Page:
We are living in a time when everything is connected and the content needs to be shared across devices. However, many of our gadgets are still not network enabled, or do not have a WiFi adapter included. I am talking about the last generations TV units, photo frames, receivers, DVD players, boom boxes, stereos, etc. Most of our readers have at least a computer that can share media, some even a dedicated server or NAS (network attached storage) units. How do we get that content to our gadgets that don’t support wireless sharing? HSTI, a Canadian technology company has a simple answer: Wireless Media Stick, a small USB device that connects to your wireless network, can access network shares and mount all the content available as a normal USB memory stick. We were provided with a sample and after extensive testing, our experience is summarized in this review. Read More…
Kindle 3 is the latest Amazon take in the eBook readers market and it does not disappoint: It is smaller and lighter, comes in two colors and ads WiFi to the specifications list. I received mine on Friday from Amazon and had the whole weekend to play with it, so here is my experience. Before starting, I want to add that I also own Kindle 2 and Barnes and Noble’s Nook for quite a while, so my review will not only go through all the Kindle 3 functionality but it will also compare its features and usability against the other two devices. In the end, I will add a series of functionality tips and tricks destined to improve your experience.
1. Kindle 3 Unpacking
In an excellent news for eBook lovers, and in a move that is sure to put pressure on Amazon’s Kindle, Barnes & Noble confirms their new Nook model sans 3G for a new low price of $149 while at the same time reducing the price for the previous $259 3G capable Nook to $199. The new model without 3G connectivity is called Nook WiFi. One of the features I really love about Nook line is the inclusion of a microSD expansion slot, a feature not present into it’s main competitor, Amazon’s Kindle.
The 3G capability made a lot of sense several years ago during the release of the initial Kindle, but meantime the smartphone market exploded along with more or less generous data plans and tethering options (again more or less legal), so it shouldn’t be very challenging to tether your new Nook to your smartphone. Also, Barnes & Noble released their latest Nook software, now at the version 1.4 that beside a number of improvements as “Go to page”, an extra large font and some speed-up overall, now allows Nook to access the fairly extensive AT&T WiFi network for free.
The new Nook is available at B&N own website and also at Best Buy and it will start shipping this week. The main visual difference between Nook WiFi and Nook 3G is a white back panel for the new model and a slightly (0.5 oz) lower weight.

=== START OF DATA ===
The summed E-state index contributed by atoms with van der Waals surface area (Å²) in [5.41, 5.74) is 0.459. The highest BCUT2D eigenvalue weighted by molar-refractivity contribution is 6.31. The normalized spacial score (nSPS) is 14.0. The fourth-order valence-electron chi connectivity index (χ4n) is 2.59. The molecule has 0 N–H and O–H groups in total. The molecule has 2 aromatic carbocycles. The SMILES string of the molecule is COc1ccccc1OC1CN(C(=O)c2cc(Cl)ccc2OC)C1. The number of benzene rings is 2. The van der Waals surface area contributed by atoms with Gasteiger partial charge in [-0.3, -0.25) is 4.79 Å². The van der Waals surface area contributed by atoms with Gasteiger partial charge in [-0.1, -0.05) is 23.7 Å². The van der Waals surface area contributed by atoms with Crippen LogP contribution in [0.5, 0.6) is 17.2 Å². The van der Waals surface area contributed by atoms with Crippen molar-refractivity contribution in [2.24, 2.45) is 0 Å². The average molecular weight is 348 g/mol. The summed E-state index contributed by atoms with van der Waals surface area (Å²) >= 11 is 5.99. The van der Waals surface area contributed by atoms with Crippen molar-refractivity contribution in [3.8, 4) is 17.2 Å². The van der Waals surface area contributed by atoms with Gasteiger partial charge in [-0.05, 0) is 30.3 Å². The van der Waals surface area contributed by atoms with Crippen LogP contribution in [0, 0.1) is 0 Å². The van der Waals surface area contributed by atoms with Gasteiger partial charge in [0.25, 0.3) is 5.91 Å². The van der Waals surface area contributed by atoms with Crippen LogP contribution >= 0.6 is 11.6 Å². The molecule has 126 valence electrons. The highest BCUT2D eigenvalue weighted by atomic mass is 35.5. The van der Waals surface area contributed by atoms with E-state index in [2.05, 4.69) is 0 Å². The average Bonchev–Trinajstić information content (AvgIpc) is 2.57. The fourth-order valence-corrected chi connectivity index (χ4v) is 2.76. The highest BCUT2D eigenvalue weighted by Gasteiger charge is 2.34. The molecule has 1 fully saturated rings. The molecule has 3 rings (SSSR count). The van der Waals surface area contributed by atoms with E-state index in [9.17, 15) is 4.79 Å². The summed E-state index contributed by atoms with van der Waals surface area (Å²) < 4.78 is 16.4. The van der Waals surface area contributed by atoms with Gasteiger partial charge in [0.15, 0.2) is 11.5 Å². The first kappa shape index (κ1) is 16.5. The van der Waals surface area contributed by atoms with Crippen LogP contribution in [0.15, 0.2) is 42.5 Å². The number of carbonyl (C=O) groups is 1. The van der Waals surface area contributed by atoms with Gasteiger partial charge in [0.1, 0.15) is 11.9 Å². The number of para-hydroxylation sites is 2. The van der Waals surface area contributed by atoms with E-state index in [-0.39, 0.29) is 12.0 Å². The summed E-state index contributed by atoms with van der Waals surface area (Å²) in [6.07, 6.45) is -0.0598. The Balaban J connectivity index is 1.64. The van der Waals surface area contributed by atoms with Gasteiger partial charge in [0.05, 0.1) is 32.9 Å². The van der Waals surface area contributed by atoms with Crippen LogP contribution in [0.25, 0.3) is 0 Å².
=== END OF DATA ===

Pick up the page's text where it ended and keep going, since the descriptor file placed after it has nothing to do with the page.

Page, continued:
Update: Amazon followed immediately slashing their Kindle price to $189.
Well, the title is somewhat misleading, and I am guilty as charged. Starbucks offered free Internet access before, but it took longer to connect than to finish your coffee. The new way to connect will require only “one-click” and it will be provided by AT&T. Also announced was something called a “new online customer experience” called Starbucks Digital Network, in partnership with Yahoo! to be launched later this fall which will offer free content to paid websites as The New York Times, The Wall Street Journal, etc. Check after the break for Starbucks’ full press release. Read More…
Many of my friends are scattered around the world so I was looking for a cheap solution to stay in touch for quite a while. I am a frequent Skype user for international calls due to their prices and high call quality, so I wanted something that could use Skype service , but without a computer. I used a Linksys Yahoo phone for a while, but I like Skype better for voice so I started to test WiFi Skype phones.
I ended up buying a two pack IPEVO S0-20 WiFi Phone, I kept one phone while giving the other to my parents. We’ve been using them for more than six month now and I want to share my experiences:
1. Call Quality – crisp and clear with only marginal latency.
2.Size – it is about the size of a cell phone and very light.
3.Keypad is lighted and usable in the dark.
4.Wireless – it can connect to an existing WiFi network, B or G and supports all the encryption standards (WEP, WPA, WPA2). I am using currently WPA2 and works like a charm. It will store the access keys for the networks.
5.Screen is very clear, bright and good resolution.The menus are simple and intuitive.
6. Battery life is very long, with at least 3 days between charges. I usually leave mine in the dock while not in use though. You can charge it from the supplied mini dock or directly via a mini-USB cable.
7. Features – most desktop Skype features are available, including adding new contacts, view call history, change status and the balance is always shown on the screen.
I suppose I am old fashion, but I like to listen to radio, I always did. I still remember being a kid and listen in the dark at Radio Free Europe with my family when the electricity was cut of by the government to save money. But that was a different country and different life. The nostalgia remained though. So I looked around on the internet to buy a radio that would receive international stations (I already have a Sony World Band Receiver ICF_SW7600GR – who the heck comes up with these names?) which is a very good receiver in its own right, but the reception sucks in my city and anyway, they are very few foreign radio stations that broadcast strong enough to receive them in SOCAL.
Enough ranting, I managed to find two different internet radio receivers, a Philips NP1100/37 and an Aluratek AIRMMF01F (another weird name). I bought both of them! The last one is the subject of today’s review. Read More…